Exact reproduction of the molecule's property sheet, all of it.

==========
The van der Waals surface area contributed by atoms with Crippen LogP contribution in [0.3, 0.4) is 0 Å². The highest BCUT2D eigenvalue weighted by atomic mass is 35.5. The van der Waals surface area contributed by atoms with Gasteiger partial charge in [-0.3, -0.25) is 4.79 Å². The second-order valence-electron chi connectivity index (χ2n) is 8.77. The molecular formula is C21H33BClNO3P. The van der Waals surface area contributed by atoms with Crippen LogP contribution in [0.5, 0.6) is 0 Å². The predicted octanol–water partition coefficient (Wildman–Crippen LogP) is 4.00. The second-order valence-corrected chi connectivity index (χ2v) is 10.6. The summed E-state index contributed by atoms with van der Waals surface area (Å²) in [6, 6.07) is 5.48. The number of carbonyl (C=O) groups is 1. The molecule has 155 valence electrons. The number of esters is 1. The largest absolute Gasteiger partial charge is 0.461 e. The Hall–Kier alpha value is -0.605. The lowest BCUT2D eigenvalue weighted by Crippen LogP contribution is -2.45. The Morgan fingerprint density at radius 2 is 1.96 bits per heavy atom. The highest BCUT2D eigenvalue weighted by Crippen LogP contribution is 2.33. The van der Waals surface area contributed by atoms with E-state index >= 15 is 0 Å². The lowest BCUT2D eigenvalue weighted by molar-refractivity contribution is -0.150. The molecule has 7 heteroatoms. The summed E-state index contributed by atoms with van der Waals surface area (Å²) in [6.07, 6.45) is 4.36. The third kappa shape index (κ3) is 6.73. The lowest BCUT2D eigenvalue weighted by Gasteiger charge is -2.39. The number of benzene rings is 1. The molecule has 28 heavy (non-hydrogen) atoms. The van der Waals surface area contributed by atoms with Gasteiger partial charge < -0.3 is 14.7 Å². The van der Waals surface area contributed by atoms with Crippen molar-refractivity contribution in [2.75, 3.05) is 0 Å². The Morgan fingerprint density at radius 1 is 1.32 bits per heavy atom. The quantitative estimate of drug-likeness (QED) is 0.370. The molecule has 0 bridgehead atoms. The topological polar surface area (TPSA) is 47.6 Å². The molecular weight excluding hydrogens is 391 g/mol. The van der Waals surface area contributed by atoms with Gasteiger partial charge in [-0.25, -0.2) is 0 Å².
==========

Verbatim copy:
The van der Waals surface area contributed by atoms with Crippen LogP contribution in [0.3, 0.4) is 0 Å². The highest BCUT2D eigenvalue weighted by atomic mass is 35.5. The van der Waals surface area contributed by atoms with Gasteiger partial charge in [-0.3, -0.25) is 4.79 Å². The second-order valence-electron chi connectivity index (χ2n) is 8.77. The molecular formula is C21H33BClNO3P. The van der Waals surface area contributed by atoms with Crippen LogP contribution in [0.5, 0.6) is 0 Å². The predicted octanol–water partition coefficient (Wildman–Crippen LogP) is 4.00. The second-order valence-corrected chi connectivity index (χ2v) is 10.6. The summed E-state index contributed by atoms with van der Waals surface area (Å²) in [6, 6.07) is 5.48. The number of carbonyl (C=O) groups is 1. The molecule has 155 valence electrons. The number of esters is 1. The largest absolute Gasteiger partial charge is 0.461 e. The Hall–Kier alpha value is -0.605. The lowest BCUT2D eigenvalue weighted by Crippen LogP contribution is -2.45. The Morgan fingerprint density at radius 2 is 1.96 bits per heavy atom. The highest BCUT2D eigenvalue weighted by Crippen LogP contribution is 2.33. The van der Waals surface area contributed by atoms with E-state index >= 15 is 0 Å². The lowest BCUT2D eigenvalue weighted by molar-refractivity contribution is -0.150. The molecule has 7 heteroatoms. The summed E-state index contributed by atoms with van der Waals surface area (Å²) in [6.07, 6.45) is 4.36. The third kappa shape index (κ3) is 6.73. The lowest BCUT2D eigenvalue weighted by Gasteiger charge is -2.39. The number of benzene rings is 1. The molecule has 28 heavy (non-hydrogen) atoms. The van der Waals surface area contributed by atoms with Gasteiger partial charge < -0.3 is 14.7 Å². The van der Waals surface area contributed by atoms with Crippen molar-refractivity contribution in [2.75, 3.05) is 0 Å². The Morgan fingerprint density at radius 1 is 1.32 bits per heavy atom. The quantitative estimate of drug-likeness (QED) is 0.370. The molecule has 0 bridgehead atoms. The topological polar surface area (TPSA) is 47.6 Å². The molecular weight excluding hydrogens is 391 g/mol. The van der Waals surface area contributed by atoms with Gasteiger partial charge in [-0.25, -0.2) is 0 Å².